Published: Friday 15 April 2016
Non-invasive brain stimulation (NIBS) refers to a number of different techniques which are being investigated for their ability to help with the recovery of movement after stroke. NIBS techniques include: repetitive transcranial magnetic stimulation (rTMS), paired associative stimulation (PAS) and transcranial direct current stimulation (tDCS).
Although there are already numerous studies and reviews for the use of NIBS in arm and hand recovery after stroke, the use of NIBS for the recovery of the leg and walking after stroke is a newly emerging field of research.
Published in the journal, Disability and Rehabilitation, a new review of the research into NIBS for the recovery of leg movement and walking suggests that although NIBS can bring about changes in leg function, the design of existing studies are very different, making it difficult to determine its effectiveness.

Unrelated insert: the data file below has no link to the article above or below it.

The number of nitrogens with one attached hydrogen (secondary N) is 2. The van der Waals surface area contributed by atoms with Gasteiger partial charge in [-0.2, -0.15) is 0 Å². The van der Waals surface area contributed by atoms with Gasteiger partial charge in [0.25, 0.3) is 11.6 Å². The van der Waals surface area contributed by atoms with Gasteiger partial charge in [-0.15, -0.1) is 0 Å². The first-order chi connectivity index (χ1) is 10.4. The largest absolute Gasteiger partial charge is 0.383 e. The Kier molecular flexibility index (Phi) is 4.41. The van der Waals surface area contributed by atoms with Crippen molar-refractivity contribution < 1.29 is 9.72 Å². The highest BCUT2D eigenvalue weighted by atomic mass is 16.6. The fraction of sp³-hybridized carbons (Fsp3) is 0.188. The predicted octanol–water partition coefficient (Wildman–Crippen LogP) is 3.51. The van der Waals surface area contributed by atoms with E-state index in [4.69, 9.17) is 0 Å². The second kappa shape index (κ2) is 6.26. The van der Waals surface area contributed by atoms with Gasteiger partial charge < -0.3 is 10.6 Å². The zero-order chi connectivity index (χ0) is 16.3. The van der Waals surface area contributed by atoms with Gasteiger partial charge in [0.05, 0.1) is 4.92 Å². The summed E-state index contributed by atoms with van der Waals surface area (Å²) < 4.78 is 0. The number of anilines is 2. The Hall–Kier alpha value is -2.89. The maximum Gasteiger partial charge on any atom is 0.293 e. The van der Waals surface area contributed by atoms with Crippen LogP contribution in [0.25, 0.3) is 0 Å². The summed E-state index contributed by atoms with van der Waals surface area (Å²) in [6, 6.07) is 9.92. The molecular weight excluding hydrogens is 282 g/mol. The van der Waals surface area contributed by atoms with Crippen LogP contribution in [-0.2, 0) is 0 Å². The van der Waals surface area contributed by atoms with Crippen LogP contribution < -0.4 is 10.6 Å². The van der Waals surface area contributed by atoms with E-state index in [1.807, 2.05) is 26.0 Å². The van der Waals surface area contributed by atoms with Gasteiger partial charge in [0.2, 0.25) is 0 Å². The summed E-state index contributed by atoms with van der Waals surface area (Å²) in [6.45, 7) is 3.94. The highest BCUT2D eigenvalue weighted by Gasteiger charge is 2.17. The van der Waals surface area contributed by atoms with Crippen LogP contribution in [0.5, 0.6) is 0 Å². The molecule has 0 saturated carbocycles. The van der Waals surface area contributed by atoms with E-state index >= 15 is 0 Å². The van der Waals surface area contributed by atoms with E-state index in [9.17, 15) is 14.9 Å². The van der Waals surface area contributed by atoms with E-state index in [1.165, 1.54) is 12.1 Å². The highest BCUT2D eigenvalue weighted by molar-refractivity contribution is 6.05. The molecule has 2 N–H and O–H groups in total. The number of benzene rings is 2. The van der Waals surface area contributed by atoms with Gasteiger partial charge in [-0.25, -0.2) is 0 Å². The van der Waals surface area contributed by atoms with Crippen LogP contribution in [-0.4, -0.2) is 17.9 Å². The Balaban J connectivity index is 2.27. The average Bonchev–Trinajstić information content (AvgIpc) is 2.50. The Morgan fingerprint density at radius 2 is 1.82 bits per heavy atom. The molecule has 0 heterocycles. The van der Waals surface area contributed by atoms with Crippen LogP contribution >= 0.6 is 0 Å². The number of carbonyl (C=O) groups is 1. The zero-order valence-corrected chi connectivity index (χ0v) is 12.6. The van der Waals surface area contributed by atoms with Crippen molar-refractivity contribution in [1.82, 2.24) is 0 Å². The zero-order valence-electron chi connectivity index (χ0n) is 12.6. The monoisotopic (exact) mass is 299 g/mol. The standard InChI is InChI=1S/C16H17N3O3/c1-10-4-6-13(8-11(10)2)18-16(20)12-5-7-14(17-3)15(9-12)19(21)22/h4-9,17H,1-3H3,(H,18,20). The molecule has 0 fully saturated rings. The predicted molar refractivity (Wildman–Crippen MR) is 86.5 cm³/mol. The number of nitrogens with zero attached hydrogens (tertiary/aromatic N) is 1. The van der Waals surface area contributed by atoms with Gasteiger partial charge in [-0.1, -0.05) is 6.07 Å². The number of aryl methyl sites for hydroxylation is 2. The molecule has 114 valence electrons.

The authors of the study suggest that future research would need to be more systematic in its approach to assessing aspects of movement recovery, need to test measures for who would be most likely to benefit, and assess the effectiveness of NIBS with studies that include a large number of participants before NIBS could be considered for use in clinical practice.
This study was co- funded by a King’s College London doctoral studentship (awarded to first author of the review, Ms Melanie Fleming), and a project grant awarded to Professor Di Newham by the Stroke Association (TSA 2013-09) .